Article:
Apparently nobody ever told that to Mike Puma of the New York Post. Not only has Puma gotten himself in trouble this year for an unprofessional and unfunny joke about Mets starting pitcher Bartolo Colon’s weight, but after the Mets’ 3-1 loss to the Atlanta Braves Wednesday night, he unleashed this golden nugget on Twitter, spurred on by comments made earlier by Sandy Alderson to Jon Heyman:
Mets are three outs away from falling a season’s worst 11 games under .500 … But at least their runs differential doesn’t stink.
— Mike Puma (@NYPost_Mets) July 3, 2014
I am in no way suggesting that Puma was the only Met beat writer to make a joke about that comment, because he wasn’t, but let’s really examine the level of ignorance contained in that tweet.
The Mets’ record now stands at 37-48, but their run differential is not too shabby. They have scored 328 runs, and allowed 334. That works out to a Pythagorean record of 42-43, just one game below the .500 mark, rather than 11.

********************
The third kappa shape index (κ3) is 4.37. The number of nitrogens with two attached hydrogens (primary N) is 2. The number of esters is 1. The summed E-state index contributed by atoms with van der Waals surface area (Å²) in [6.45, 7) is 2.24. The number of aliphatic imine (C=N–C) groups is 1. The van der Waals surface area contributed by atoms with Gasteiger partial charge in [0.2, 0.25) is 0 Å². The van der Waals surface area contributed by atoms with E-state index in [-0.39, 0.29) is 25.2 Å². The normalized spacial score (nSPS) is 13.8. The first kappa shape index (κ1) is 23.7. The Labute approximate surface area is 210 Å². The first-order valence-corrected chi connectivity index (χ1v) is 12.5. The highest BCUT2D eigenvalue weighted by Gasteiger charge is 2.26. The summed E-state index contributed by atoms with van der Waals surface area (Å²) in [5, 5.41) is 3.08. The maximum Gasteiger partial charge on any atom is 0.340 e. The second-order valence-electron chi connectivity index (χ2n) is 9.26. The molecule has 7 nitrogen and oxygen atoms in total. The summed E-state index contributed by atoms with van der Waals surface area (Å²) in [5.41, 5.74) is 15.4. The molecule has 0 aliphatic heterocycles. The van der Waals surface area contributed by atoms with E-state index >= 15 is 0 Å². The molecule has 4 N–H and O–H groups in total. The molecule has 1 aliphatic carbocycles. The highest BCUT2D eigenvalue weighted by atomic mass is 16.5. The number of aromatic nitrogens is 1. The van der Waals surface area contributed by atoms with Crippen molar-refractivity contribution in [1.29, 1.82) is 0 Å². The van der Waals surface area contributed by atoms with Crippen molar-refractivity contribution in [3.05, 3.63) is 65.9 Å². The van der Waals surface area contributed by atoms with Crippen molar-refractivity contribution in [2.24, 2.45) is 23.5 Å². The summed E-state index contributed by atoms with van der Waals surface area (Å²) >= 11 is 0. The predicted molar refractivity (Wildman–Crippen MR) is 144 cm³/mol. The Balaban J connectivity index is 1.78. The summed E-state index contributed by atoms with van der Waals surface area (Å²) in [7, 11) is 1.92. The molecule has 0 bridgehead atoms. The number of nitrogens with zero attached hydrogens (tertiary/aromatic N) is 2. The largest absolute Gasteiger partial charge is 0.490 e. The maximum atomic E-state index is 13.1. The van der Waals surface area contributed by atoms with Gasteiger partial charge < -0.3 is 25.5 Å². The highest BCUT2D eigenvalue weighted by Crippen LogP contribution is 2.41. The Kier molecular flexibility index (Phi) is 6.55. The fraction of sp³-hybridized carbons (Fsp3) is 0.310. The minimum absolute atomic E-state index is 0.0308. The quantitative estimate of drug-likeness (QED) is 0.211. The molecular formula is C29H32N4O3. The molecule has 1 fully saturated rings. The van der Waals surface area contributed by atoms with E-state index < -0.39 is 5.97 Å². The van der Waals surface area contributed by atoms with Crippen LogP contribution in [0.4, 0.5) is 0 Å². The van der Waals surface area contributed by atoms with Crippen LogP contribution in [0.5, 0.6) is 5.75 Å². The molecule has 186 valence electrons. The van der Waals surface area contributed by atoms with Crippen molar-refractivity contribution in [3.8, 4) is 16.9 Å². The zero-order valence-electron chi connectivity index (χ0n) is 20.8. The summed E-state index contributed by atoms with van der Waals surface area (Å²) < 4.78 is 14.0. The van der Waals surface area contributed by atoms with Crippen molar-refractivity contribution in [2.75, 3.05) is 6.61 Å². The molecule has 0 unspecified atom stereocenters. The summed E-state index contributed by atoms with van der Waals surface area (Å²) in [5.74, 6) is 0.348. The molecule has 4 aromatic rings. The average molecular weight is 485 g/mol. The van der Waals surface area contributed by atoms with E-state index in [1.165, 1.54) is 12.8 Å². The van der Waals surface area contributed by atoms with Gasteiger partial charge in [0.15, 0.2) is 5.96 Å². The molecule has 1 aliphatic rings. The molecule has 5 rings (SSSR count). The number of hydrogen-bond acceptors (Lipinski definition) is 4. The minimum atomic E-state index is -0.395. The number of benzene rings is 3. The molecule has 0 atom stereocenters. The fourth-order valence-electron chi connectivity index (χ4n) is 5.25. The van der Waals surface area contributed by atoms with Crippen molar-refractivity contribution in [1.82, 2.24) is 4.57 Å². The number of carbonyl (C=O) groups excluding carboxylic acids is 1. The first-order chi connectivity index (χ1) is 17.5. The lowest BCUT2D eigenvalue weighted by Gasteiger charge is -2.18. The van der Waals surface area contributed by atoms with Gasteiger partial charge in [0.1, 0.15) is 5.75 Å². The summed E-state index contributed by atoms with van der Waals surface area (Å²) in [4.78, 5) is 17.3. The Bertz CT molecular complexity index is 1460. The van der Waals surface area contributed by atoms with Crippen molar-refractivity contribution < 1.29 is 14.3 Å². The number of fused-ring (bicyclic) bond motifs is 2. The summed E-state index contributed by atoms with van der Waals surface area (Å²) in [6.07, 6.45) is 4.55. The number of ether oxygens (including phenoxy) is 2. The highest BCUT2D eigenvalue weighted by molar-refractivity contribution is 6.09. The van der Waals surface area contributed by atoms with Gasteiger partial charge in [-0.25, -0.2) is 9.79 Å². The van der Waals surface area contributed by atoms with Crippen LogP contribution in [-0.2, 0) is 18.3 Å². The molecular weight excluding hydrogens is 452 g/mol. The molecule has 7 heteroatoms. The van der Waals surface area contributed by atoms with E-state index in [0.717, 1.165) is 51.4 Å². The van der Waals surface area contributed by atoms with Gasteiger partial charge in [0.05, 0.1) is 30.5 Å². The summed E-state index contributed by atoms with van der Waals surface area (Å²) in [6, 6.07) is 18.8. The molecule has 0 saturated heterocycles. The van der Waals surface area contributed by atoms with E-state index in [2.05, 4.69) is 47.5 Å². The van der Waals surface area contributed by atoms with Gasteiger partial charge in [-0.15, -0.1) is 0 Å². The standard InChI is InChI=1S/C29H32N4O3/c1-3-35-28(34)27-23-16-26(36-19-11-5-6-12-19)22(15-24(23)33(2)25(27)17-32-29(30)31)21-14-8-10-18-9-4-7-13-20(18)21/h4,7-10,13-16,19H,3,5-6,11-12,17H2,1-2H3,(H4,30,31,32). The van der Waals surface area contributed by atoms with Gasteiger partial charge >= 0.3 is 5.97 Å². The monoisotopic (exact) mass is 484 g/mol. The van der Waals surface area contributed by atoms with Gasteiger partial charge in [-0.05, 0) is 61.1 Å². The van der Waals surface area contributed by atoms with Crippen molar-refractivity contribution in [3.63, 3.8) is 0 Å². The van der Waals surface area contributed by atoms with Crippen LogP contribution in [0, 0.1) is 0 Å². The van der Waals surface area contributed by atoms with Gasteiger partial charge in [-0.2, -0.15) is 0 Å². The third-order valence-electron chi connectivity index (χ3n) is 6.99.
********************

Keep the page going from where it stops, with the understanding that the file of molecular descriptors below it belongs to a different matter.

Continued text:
There is a very strong correlation between run differential and win-loss record (see the chart to the side), but as anyone who has taken an intro-level statistics class could tell you, there are sometimes aberrations – outliers, if you will – in the data that sometimes break from the prevailing trend.
A situation like that is the exception, not a reason to discard legitimate statistical findings.One of the best examples of a team breaking the trend was the 2007 Arizona Diamondbacks. That team went 90-72, winning the NL West despite a run differential of -20, and a 79-83 Pythagorean record.
So for Puma, or whoever wants to dangle run differential out there to take cheap shots at sabermetrics, I genuinely feel sad for you.
Somehow, you’ve managed to completely miss the boat on what sabermetrics – and being a fan of baseball – is all about.
Statistics assist in that search for more objective knowledge about baseball. They help us know the exact run expectancy value of a runner on first and no outs, versus a runner on second and one out, so that we can guide strategy, knowing that the sacrifice bunt – in almost all situations – is a negative play.